About Anuradhapura

Declared by the UNESCO as a world heritage city, Anuradapura is regarded as Sri Lanka’s first known kingdom and the capital of the island for many centuries. Being well known for its cultural and religious value the city attracts many local and foreign visitors who love to explore the ancient history of Sri Lanka.

Among the many attractions in the city are the Dagabas, tanks, wild life, art and architecture which are highly respected for their religious and cultural value. The civilization which developed through Anuradhapura is woven round the tanks, the dagabas and temples. These attractions vary from the world’s oldest Bo tree, known as the Sri Maha Bodi which is a branch of the sacred Bo tree in which the Lord Buddha attained enlightenment, to the tallest Dagabas, temples and remains from palaces which are regarded by the Buddhists as the depiction of Buddhism.

The city was named by “King Pandhukabaya” as the royal capital in 380 B.C, and it continued as the capital for 119 Sinhalese kings till the capital was moved on to Polonnaruwa in 1000 A.D. Later on, the capital was ruled by “King Dutugemunu” who is appreciated by the Sri Lankans for the contribution he rendered in the attempt of protecting and enhancing the cultural and religious heritage while maintaining the sovereignty in Anuradapura.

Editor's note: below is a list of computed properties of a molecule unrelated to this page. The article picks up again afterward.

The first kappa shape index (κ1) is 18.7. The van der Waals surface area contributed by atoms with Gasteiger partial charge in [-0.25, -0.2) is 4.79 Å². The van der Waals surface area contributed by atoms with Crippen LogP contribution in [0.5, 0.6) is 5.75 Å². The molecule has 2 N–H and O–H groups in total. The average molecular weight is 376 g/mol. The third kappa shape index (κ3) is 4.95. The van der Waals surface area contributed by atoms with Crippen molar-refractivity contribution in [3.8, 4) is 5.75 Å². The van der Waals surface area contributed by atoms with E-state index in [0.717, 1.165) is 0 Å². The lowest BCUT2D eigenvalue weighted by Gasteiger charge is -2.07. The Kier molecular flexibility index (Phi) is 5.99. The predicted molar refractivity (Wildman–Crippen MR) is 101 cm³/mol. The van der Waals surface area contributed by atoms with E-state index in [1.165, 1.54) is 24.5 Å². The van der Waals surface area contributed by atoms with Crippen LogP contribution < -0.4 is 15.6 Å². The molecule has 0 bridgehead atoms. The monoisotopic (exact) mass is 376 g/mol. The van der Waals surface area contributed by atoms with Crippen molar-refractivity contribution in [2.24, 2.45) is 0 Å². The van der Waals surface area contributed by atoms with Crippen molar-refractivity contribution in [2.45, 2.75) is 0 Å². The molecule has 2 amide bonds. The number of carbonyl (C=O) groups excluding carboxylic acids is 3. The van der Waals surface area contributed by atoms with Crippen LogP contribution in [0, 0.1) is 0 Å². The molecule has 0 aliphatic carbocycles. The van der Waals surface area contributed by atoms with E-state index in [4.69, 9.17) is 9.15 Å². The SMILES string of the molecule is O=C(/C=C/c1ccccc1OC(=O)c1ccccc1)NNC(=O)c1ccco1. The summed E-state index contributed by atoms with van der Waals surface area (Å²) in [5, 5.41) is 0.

Thuparama Temple, Abhayagiri Stupa & Monastery and Ruwanweli Seya are few of the main religious attractions in the city. Thuparama Temple is regarded as the oldest temple in the country, while Abhayagiri Stupa & Monastery is the largest monastery complex in Anuradhapura. Some other notable sites in Anuradhapura which denote the cultural values of the city include Isurumuniya Lovers which is the ever famous rock carving, the Palace of Vijayabahu, and Tissa Wewa. The city of Anuradhapura therefore epitomizes the rich history of Sri Lanka and the significance of Buddhism within its heritage. For any one planning a visit to Sri Lanka Anuradhapura would easily be a must visit site and also a place that would create a deep appreciation of an ancient way of life which entwined religion, art and architecture.

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